Fort Campbell Mourns Troops Killed In Afghanistan
ROBERT SIEGEL, host:
All nine service members killed in a helicopter crash in Afghanistan this week were Americans, that confirmation today from the Pentagon. Five were members of the 101st Airborne Division out of Fort Campbell on the Tennessee-Kentucky border. Blake Farmer of member station WPLN visited Fort Campbell and has been talking to friends and family.
BLAKE FARMER: Kyle McKee started his day looking all over for a newspaper, which will become a painful memento.
Mr. KYLE MCKEE: The article's in the paper today, so.
FARMER: The headline reads: 101st Airborne Loses Five Soldiers in Afghan Crash. One was McKee's best friend, Josh Powell. The two trained together to become helicopter crew chiefs.
Mr. MCKEE: Right now, you know, I'm dealing with it pretty well today. Yesterday was pretty rough.
FARMER: One thing he's been remembering is of a day the two friends lost track of time. McKee says he forgot about a date he'd planned with his future wife.
Mr. MCKEE: We're giggling like a bunch of little school girls on the couch, drunk, watching "Family Guy" and hanging out. She was just so pissed. That's kind of a story we still tell. It's, like I said, I mean, there's stories just daily of stuff that we got into.
FARMER: This week's crash was the deadliest for coalition forces in four years. The cause remains unclear. A 37-year-old officer, Major Robert Baldwin, was killed. He and Chief Warrant Officer Matthew Wagstaff were Bronze Star recipients. Jonah McClellan and Marvin Calhoun, Jr. ages 26 and 23 also died.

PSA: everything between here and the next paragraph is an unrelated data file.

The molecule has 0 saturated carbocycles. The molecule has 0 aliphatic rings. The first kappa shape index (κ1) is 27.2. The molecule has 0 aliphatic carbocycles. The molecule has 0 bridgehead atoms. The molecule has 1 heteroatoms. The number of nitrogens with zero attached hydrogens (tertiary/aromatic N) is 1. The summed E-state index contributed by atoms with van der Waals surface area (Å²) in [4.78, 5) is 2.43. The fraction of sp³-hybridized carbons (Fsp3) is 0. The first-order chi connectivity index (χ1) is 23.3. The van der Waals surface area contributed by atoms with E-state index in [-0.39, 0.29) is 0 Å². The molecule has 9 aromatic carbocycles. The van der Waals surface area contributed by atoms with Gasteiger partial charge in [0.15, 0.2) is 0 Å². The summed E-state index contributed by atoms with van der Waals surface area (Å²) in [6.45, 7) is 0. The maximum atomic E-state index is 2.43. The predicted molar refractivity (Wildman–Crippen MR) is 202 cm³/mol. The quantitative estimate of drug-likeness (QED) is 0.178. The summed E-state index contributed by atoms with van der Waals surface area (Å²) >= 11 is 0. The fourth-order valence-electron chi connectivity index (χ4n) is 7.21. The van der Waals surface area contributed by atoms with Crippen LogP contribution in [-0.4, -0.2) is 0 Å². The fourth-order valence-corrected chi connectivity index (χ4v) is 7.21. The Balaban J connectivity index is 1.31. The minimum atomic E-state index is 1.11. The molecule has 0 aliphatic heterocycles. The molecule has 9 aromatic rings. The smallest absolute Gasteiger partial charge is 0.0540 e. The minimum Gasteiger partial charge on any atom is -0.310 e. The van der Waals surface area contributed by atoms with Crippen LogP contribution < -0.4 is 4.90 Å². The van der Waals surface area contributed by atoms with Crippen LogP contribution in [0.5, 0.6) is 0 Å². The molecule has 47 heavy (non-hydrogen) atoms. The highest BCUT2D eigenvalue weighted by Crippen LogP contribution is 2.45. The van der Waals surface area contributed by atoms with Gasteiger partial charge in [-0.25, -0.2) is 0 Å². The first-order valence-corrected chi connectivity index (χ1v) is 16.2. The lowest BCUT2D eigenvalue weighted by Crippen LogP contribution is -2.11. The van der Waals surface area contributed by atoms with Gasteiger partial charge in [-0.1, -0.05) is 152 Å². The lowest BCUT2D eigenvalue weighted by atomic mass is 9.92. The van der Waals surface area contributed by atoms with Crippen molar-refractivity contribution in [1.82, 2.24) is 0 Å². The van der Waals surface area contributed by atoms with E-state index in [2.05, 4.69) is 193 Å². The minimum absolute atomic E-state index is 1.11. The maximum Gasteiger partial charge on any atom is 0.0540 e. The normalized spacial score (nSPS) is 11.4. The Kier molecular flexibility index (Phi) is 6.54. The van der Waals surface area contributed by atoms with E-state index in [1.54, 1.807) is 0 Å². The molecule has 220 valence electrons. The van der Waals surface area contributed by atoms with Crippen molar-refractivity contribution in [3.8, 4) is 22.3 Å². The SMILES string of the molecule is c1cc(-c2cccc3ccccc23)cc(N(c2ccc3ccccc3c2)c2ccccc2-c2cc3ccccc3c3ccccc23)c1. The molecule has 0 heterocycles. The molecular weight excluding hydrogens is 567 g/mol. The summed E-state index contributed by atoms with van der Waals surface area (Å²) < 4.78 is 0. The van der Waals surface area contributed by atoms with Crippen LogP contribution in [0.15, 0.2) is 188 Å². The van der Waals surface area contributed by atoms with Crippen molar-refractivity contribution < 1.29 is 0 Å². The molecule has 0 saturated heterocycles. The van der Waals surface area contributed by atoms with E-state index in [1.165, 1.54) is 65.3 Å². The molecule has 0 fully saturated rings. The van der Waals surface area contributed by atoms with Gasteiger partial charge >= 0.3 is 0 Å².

Ms. PATRICIA GAURA: It's kind of a relief, really, because you know it's not your husband.
FARMER: Patricia Gaura says she feels for the women who were visited this week by a chaplain delivering the bad news. Her husband serves in the same unit as the five men, and Gaura says she fears for his safety.
Ms. GAURA: When he calls me in the morning, all I hear is gun shots. You know, I mean, one time he called me, and he let the phone down and all I heard was we're under fire. We're getting shot. This is not what I want to hear. I get nervous. I get scared. I'm like, what are you doing?
FARMER: Perhaps there's cause to be more uptight than usual around Fort Campbell right now. The post is experiencing the highest rate of causalities since the war began. Fifty-nine soldiers from here have died in Afghanistan this year.
For NPR News, I'm Blake Farmer in Nashville.